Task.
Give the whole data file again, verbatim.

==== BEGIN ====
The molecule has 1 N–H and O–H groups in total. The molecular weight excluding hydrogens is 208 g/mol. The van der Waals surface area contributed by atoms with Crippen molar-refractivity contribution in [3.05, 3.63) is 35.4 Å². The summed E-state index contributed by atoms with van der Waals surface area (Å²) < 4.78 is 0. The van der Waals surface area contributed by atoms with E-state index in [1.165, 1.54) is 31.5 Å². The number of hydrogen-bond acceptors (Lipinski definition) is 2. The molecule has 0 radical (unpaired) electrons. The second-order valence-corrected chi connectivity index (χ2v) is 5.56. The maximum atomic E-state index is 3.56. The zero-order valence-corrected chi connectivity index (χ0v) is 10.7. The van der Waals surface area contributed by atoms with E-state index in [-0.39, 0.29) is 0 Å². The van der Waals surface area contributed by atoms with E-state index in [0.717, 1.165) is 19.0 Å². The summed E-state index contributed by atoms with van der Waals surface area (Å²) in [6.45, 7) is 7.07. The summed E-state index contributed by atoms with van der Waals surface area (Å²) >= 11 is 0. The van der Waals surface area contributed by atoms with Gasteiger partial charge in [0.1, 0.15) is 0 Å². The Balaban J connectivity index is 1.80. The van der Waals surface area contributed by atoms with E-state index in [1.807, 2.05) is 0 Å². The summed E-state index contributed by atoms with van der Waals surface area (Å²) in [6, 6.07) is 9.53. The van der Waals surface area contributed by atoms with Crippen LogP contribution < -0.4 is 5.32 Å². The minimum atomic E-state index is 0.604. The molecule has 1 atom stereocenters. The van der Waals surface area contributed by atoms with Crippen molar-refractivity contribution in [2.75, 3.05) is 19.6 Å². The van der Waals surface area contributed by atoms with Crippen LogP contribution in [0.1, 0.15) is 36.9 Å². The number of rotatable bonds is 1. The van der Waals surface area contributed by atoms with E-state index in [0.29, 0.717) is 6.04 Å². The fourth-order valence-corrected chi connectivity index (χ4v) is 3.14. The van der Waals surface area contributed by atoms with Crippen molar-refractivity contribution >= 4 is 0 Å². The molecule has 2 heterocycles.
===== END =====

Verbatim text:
The molecule has 1 N–H and O–H groups in total. The molecular weight excluding hydrogens is 208 g/mol. The van der Waals surface area contributed by atoms with Crippen molar-refractivity contribution in [3.05, 3.63) is 35.4 Å². The summed E-state index contributed by atoms with van der Waals surface area (Å²) < 4.78 is 0. The van der Waals surface area contributed by atoms with E-state index in [1.165, 1.54) is 31.5 Å². The number of hydrogen-bond acceptors (Lipinski definition) is 2. The molecule has 0 radical (unpaired) electrons. The second-order valence-corrected chi connectivity index (χ2v) is 5.56. The maximum atomic E-state index is 3.56. The zero-order valence-corrected chi connectivity index (χ0v) is 10.7. The van der Waals surface area contributed by atoms with E-state index in [-0.39, 0.29) is 0 Å². The van der Waals surface area contributed by atoms with E-state index in [0.717, 1.165) is 19.0 Å². The summed E-state index contributed by atoms with van der Waals surface area (Å²) in [6.45, 7) is 7.07. The summed E-state index contributed by atoms with van der Waals surface area (Å²) >= 11 is 0. The van der Waals surface area contributed by atoms with Gasteiger partial charge in [0.1, 0.15) is 0 Å². The Balaban J connectivity index is 1.80. The van der Waals surface area contributed by atoms with E-state index in [1.807, 2.05) is 0 Å². The summed E-state index contributed by atoms with van der Waals surface area (Å²) in [6, 6.07) is 9.53. The van der Waals surface area contributed by atoms with Crippen LogP contribution < -0.4 is 5.32 Å². The minimum atomic E-state index is 0.604. The molecule has 1 atom stereocenters. The van der Waals surface area contributed by atoms with Crippen molar-refractivity contribution in [2.75, 3.05) is 19.6 Å². The van der Waals surface area contributed by atoms with Crippen LogP contribution in [0.1, 0.15) is 36.9 Å². The number of rotatable bonds is 1. The van der Waals surface area contributed by atoms with E-state index in [0.29, 0.717) is 6.04 Å². The fourth-order valence-corrected chi connectivity index (χ4v) is 3.14. The van der Waals surface area contributed by atoms with Crippen molar-refractivity contribution >= 4 is 0 Å². The molecule has 2 heterocycles.